- Police Beat
- The Forecaster
SOUTH PORTLAND — Voters re-elected City Councilor Maxine Beecher Tuesday and elected first-time candidate Susan Henderson in a seven-person race for two seats on the City Council,
Otis Thompson earned 10,494 votes for the uncontested District 2 Board of Education seat, and write-in candidate Jennifer Kirk received the majority of votes for the otherwise uncontested District 1 School Board seat.
In the council race, Beecher tallied 5,200 votes and Henderson received 4,439 votes – a slim margin over third-place finisher Katherine “Kate” Lewis, who earned 4,381 votes. Louis Maietta Jr. came in fourth with 3,157 votes; Richard Carter garnered 2,066 votes; James Gilboy had 1,947 votes, and Michael Pock finished with 1,388.
Of South Portland’s 19,941 registered voters, 15,079 residents – or 75.6 percent – cast ballots in the Nov. 8 election, according to City Clerk Emily Carrington.
This will be Beecher’s second consecutive three-year term on the council, and fifth term overall; she has served on the council for 12 years.
She ran her campaign on an environmental platform and also as a candidate who wants to continue pushing the city to embrace sustainability.
As a beekeeper, Beecher supported banning synthetic pesticides earlier this summer, and was in favor of the taking a closer look at preserving open space around the city.
She has also said she would like to see the city create more of an outreach and support system for senior citizens.
Beecher said on Wednesday morning that she was very “pleased” to have been re-elected.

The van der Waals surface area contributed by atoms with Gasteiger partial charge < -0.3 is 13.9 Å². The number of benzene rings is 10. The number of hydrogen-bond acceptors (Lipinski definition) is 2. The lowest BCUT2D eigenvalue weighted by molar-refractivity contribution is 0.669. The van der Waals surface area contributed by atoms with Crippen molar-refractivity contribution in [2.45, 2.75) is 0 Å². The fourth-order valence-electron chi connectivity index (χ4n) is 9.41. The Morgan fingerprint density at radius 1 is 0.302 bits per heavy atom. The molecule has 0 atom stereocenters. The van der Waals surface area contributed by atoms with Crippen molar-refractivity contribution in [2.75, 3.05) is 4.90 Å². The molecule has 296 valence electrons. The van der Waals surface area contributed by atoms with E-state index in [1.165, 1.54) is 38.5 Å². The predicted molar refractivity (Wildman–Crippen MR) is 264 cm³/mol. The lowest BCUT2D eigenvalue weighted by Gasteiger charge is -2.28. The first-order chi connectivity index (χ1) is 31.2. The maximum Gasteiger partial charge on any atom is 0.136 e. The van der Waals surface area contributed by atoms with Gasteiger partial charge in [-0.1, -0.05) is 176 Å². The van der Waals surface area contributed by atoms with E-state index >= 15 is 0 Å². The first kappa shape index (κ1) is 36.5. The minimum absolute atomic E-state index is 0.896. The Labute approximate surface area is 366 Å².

“For one, I’m pleased that the people must have thought I’ve done a pretty good job,” she said. “My whole wish is that I can live up to the expectations that the people have placed on me,” she said.
Overall, Beecher said, “I’d like to see the council work better together in some cases than it has (in the past).”
Henderson, who could not be reached Wednesday morning, ran a campaign that outlined affordable housing, sustainability and the environment, along with growing the economy as the three biggest issues facing the city.
Henderson previously said the city needs to find a balance between expanding the tax base while also preserving open space and ensuring a variety of housing options continue to be accessible for residents of all socio-economic levels.
A retired nurse and professor, Henderson is a Knightville resident and has lived in South Portland for nearly 40 years.
The line to deposit ballots cris-crosses the gym floor at the South Portland Community Center on Tuesday, Nov. 8.